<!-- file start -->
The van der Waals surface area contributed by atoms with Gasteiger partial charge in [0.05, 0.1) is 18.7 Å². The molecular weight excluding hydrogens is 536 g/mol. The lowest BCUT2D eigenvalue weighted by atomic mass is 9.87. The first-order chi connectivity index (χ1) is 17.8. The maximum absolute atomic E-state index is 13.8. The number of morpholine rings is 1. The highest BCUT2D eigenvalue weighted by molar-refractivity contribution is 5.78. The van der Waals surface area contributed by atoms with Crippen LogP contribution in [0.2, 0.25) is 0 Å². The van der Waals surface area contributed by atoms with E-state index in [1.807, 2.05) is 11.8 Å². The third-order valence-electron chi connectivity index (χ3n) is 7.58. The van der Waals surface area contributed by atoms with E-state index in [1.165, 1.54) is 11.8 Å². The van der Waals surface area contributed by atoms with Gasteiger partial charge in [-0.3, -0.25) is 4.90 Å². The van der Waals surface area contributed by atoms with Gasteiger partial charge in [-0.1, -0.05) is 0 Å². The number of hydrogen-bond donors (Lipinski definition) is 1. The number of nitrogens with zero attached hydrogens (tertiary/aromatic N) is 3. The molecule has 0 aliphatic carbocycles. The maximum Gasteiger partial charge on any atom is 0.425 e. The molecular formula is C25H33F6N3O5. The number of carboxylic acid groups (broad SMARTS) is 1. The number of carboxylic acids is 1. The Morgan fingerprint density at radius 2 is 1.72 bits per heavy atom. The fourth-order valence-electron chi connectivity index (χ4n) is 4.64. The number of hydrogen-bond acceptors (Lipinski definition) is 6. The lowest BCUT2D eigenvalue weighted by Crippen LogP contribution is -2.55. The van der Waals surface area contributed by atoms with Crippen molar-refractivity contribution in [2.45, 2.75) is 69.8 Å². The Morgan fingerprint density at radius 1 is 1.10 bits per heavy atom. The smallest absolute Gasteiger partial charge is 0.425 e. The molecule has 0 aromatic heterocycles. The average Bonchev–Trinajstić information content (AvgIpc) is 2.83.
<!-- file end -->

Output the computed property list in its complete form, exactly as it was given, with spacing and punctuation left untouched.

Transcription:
The van der Waals surface area contributed by atoms with Gasteiger partial charge in [0.05, 0.1) is 18.7 Å². The molecular weight excluding hydrogens is 536 g/mol. The lowest BCUT2D eigenvalue weighted by atomic mass is 9.87. The first-order chi connectivity index (χ1) is 17.8. The maximum absolute atomic E-state index is 13.8. The number of morpholine rings is 1. The highest BCUT2D eigenvalue weighted by molar-refractivity contribution is 5.78. The van der Waals surface area contributed by atoms with Crippen LogP contribution in [0.2, 0.25) is 0 Å². The van der Waals surface area contributed by atoms with E-state index in [1.807, 2.05) is 11.8 Å². The third-order valence-electron chi connectivity index (χ3n) is 7.58. The van der Waals surface area contributed by atoms with E-state index in [1.165, 1.54) is 11.8 Å². The van der Waals surface area contributed by atoms with Gasteiger partial charge in [-0.3, -0.25) is 4.90 Å². The van der Waals surface area contributed by atoms with Gasteiger partial charge in [-0.1, -0.05) is 0 Å². The number of hydrogen-bond donors (Lipinski definition) is 1. The number of nitrogens with zero attached hydrogens (tertiary/aromatic N) is 3. The molecule has 0 aliphatic carbocycles. The maximum Gasteiger partial charge on any atom is 0.425 e. The molecular formula is C25H33F6N3O5. The number of carboxylic acid groups (broad SMARTS) is 1. The number of carboxylic acids is 1. The Morgan fingerprint density at radius 2 is 1.72 bits per heavy atom. The fourth-order valence-electron chi connectivity index (χ4n) is 4.64. The number of hydrogen-bond acceptors (Lipinski definition) is 6. The lowest BCUT2D eigenvalue weighted by Crippen LogP contribution is -2.55. The van der Waals surface area contributed by atoms with Crippen molar-refractivity contribution in [2.45, 2.75) is 69.8 Å². The Morgan fingerprint density at radius 1 is 1.10 bits per heavy atom. The smallest absolute Gasteiger partial charge is 0.425 e. The molecule has 0 aromatic heterocycles. The average Bonchev–Trinajstić information content (AvgIpc) is 2.83.